Kyle Rees death: Portchester school mass brawl probed
Reports that the death of a 16-year-old Dorset schoolboy happened after a playground mass brawl are being investigated by police.
Kyle Rees died after apparently being hit with a cricket ball at Portchester School, Bournemouth, on Monday.
A 16-year-old boy arrested on suspicion of manslaughter has been released on bail while enquiries continue.
A pupil from the school told BBC Radio Solent that the fight, involving "30-40 kids", broke out at around 14:00 GMT.
The pupil said two groups threw footballs, tennis balls, cricket balls, shoes and chairs at each other.
He said some youths were also punching each other in the playground.
"We don't have any idea why it started in there, it was just random copycat violence and then all turned into something quite serious," he said.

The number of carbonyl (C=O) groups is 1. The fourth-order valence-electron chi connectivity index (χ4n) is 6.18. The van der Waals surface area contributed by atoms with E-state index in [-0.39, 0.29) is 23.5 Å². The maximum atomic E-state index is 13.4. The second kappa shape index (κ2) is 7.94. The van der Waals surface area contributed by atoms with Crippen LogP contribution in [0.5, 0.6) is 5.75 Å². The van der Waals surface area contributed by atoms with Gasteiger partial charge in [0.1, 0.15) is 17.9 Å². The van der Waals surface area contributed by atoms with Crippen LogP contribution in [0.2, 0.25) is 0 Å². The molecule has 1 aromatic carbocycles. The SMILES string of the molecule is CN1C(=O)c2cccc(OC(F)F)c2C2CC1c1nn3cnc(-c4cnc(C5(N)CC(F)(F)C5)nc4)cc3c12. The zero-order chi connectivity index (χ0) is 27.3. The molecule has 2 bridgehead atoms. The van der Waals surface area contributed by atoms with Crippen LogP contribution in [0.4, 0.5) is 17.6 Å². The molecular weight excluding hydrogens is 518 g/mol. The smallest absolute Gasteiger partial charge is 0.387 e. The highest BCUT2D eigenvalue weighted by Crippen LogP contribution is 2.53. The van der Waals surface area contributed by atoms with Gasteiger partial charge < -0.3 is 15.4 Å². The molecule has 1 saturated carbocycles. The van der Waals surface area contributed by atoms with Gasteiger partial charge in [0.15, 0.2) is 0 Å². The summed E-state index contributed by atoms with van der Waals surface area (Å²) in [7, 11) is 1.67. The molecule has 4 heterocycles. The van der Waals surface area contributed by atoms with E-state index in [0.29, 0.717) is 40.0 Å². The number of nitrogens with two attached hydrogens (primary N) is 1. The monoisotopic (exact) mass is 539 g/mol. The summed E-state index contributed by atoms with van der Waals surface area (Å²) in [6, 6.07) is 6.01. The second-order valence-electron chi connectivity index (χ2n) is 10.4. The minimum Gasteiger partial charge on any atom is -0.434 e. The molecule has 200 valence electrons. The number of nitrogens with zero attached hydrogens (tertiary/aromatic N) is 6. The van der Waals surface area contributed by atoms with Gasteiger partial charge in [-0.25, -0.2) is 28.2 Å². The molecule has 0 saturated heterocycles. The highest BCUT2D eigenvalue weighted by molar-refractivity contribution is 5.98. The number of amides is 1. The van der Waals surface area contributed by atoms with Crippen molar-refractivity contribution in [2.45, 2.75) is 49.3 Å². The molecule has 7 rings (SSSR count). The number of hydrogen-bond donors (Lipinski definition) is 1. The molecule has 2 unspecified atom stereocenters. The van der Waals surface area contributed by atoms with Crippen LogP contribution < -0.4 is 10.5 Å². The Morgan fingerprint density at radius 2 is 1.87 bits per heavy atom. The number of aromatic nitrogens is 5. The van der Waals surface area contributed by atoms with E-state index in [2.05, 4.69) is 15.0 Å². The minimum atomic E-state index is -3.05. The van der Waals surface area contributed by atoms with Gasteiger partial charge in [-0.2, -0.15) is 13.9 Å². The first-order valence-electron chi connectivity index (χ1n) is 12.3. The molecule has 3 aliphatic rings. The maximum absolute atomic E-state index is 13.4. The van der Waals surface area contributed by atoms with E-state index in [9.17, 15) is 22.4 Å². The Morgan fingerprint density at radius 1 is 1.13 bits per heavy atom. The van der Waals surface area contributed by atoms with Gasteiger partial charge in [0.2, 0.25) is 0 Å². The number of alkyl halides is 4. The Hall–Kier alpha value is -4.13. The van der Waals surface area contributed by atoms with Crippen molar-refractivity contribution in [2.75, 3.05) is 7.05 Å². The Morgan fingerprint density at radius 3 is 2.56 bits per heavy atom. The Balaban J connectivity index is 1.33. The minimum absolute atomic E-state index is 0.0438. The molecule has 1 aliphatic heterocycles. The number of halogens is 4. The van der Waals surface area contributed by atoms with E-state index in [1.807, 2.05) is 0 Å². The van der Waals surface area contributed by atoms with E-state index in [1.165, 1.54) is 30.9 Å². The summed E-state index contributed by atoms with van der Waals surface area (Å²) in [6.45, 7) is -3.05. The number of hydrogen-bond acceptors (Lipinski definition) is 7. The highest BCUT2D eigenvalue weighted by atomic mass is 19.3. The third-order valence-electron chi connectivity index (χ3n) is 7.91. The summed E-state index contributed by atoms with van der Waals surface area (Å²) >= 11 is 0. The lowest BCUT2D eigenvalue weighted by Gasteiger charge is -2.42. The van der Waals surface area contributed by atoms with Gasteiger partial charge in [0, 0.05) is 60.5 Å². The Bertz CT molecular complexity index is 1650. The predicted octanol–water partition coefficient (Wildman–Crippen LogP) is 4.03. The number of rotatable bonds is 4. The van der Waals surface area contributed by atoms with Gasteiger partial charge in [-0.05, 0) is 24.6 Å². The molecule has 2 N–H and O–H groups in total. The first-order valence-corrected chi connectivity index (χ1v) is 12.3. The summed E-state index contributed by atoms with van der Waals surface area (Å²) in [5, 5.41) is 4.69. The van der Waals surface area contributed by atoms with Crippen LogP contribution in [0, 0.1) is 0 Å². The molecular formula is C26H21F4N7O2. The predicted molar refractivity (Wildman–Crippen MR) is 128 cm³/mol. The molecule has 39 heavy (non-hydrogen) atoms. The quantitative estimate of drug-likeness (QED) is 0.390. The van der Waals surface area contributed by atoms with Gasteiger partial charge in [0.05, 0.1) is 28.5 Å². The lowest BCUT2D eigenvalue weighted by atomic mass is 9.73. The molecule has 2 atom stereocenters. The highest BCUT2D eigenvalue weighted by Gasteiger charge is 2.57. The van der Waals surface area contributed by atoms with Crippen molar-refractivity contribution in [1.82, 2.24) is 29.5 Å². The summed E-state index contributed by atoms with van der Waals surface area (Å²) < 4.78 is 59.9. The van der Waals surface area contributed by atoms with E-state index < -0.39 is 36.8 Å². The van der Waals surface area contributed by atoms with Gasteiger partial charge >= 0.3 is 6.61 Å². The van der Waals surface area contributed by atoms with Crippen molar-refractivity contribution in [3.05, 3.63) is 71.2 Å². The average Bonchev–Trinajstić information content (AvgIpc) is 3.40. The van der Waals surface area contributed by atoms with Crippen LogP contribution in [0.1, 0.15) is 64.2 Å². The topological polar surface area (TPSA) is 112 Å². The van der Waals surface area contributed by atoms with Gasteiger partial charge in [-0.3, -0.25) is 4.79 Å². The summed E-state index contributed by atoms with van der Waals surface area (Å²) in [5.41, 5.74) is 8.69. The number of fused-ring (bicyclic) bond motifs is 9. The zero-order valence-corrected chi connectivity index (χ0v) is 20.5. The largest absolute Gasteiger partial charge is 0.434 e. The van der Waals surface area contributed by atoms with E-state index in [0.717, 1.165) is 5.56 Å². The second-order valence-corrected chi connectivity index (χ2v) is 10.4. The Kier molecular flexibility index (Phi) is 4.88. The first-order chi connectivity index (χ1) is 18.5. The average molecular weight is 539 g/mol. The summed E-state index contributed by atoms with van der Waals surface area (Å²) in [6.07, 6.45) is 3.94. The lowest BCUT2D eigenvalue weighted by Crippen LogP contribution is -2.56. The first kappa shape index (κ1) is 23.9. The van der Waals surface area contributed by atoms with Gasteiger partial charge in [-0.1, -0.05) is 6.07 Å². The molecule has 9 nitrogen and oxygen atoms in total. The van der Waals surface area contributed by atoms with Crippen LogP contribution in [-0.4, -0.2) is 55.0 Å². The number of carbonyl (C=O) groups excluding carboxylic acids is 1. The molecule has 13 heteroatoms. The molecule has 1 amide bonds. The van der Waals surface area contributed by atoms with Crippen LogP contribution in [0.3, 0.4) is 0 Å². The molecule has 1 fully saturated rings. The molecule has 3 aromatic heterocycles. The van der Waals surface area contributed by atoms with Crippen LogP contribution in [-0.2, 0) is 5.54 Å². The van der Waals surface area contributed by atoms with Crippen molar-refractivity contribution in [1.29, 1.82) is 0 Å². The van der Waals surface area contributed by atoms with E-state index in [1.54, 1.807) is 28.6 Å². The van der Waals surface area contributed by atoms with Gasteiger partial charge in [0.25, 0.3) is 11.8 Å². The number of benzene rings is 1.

"It took about five minutes for anyone to actually realise what was going on, and it took ages for them to actually start breaking things up.
"It took at least 10 teachers before things started to cool down. It was so big.
"We haven't been told a great deal about what happened.
"[Police] have cordoned off the whole playground area and are looking at CCTV."
Dorset Police said the fight was "one line of inquiry" in the investigation but stressed they had not yet received any other authoritative report of what happened during the fight.
They said the cordon had now been lifted.
Kyle's mother, Tanya Cooper, said the whole family was devastated at their loss.
She said: "He was the light of our lives, he was our everything.
"I would like to thank everyone for their kind words that they have written about him."
Counselling and support
Kyle was taken to Bournemouth Hospital.
He was then transferred to Southampton General Hospital in a critical condition, where he died on Tuesday.
The school is offering counselling and support to pupils.
Det Ch Insp Kevin Connolly, of Dorset Police, said: "The investigation into the circumstances surrounding the tragic death of 16-year-old Kyle Rees continues.
"Teachers and pupils who were at the scene continue to assist us with a number of lines of enquiry which are subject to investigation."